With almost a million subscribers lost in just four months, Netflix seems to be in a rocky position. But what does the wave of quitting viewers signal us: the end of Netflix or the beginning of a new streaming era?
While many studios were caught napping, Netflix won the attention of audiences worldwide during the pandemic. The streaming platform built its success in offering high-quality, licensed content that didn't belong to them. The inevitable moment where Disney and other studios would enter the market with their video-on-demand services meant that much of its most viewed content would exit the stage from Netflix's servers.
The Stranger Things franchise would offer some respite with an incredible 781 million views in its opening weeks, and the season finale would even cause the site to crash upon release of its midnight finale. However, if you dare to look beyond its biggest hit show, Netflix is hitting the headlines for all the wrong reasons, with many thinking that bosses have hit the self-destruct button.
As audiences transition from lockdowns to a possible recession, cord-cutters now find themselves with increasing subscriptions that add up to over a hundred dollars a month from many all-you-can-eat models for books, music, music, and TV shows. But a shrinking disposable income means users are forced to choose which platforms provide them with the most value.
The Netflix Growth Problem
Over the last few years, loyal Netflix users have seen their subscription prices rise significantly to $19.99 / £15.99 / €20.99 per month if they want to access Ultra HD content restricted to its premium plan. The incoming squeeze on password sharing and ad-supported content comes at a time when Disney, Amazon, HBO, and Paramount keep their licensed content for their platforms.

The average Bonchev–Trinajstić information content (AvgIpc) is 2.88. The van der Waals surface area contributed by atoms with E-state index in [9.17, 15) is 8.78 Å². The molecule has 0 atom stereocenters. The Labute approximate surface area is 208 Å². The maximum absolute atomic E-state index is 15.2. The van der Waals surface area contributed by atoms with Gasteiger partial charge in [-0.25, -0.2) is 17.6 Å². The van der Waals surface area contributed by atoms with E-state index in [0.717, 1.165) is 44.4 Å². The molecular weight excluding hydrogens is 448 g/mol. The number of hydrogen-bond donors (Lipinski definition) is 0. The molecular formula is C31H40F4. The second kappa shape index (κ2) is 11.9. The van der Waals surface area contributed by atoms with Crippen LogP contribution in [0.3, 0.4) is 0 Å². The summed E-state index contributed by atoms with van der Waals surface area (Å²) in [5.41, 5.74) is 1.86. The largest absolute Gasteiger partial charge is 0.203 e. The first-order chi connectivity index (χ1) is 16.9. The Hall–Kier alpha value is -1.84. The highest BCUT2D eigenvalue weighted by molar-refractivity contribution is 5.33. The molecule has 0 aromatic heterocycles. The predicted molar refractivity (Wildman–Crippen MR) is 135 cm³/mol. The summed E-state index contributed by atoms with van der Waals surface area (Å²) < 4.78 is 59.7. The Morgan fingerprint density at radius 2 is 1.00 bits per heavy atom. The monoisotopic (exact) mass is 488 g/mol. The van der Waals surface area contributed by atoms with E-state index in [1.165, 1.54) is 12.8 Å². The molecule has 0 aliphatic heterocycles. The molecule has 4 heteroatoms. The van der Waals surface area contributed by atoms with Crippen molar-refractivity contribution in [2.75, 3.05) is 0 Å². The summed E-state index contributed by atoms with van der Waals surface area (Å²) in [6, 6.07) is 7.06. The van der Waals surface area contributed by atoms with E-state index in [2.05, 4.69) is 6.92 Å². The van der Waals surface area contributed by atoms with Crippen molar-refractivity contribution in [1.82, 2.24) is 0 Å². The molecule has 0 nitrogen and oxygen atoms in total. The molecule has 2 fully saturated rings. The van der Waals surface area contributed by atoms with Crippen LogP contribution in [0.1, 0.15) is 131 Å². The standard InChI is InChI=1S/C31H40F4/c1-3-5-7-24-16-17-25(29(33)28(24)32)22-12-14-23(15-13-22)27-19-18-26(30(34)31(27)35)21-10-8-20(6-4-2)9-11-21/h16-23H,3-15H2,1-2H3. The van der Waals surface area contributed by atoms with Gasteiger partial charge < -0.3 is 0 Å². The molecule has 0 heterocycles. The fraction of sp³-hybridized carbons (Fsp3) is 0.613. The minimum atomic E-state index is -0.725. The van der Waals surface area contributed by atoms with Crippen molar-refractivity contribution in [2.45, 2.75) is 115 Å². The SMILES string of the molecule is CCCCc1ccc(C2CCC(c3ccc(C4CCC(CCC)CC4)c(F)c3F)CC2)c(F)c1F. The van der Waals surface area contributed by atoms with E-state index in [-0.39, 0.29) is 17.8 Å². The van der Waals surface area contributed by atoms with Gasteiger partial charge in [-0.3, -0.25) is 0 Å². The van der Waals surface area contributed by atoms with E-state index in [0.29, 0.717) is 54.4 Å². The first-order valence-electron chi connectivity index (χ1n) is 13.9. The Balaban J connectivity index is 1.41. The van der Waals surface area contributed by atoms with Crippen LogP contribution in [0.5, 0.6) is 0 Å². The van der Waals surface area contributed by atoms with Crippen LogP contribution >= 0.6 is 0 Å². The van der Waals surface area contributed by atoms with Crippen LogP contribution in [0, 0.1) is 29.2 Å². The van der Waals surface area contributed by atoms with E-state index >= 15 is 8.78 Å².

Netflix now heavily relies on its original content, but some subscribers are turned off by what it deems to promote partisan politics, narratives, and agendas in its shows. But its most significant problem is the quality versus quantity balance of original content is way off. For every Stanger Things and Squid Games, there are dozens of poor-quality shows such as Sexy Beasts, Too Hot to Handle, and Space Force.
The collective result of these mounting problems is the loss of nearly a million subscribers, 450 job cuts representing around 4% of its workforce, and a drop in share prices compared to the start of the year. Yet, despite the well-publicized challenges, Bela Bajaria, Netflix's head of global television, recently advised that it will be business as usual with no plans to change its programming efforts.
However, as competitors continue to gain momentum with audiences, many are asking how Netflix can secure more subscribers and the growth it needs to remain the most popular streaming service? But most are united in saying it's not a good time to annoy declining subscribers users further by clamping down on password sharing or introducing adverts.
Why the streaming wars will end in consolidation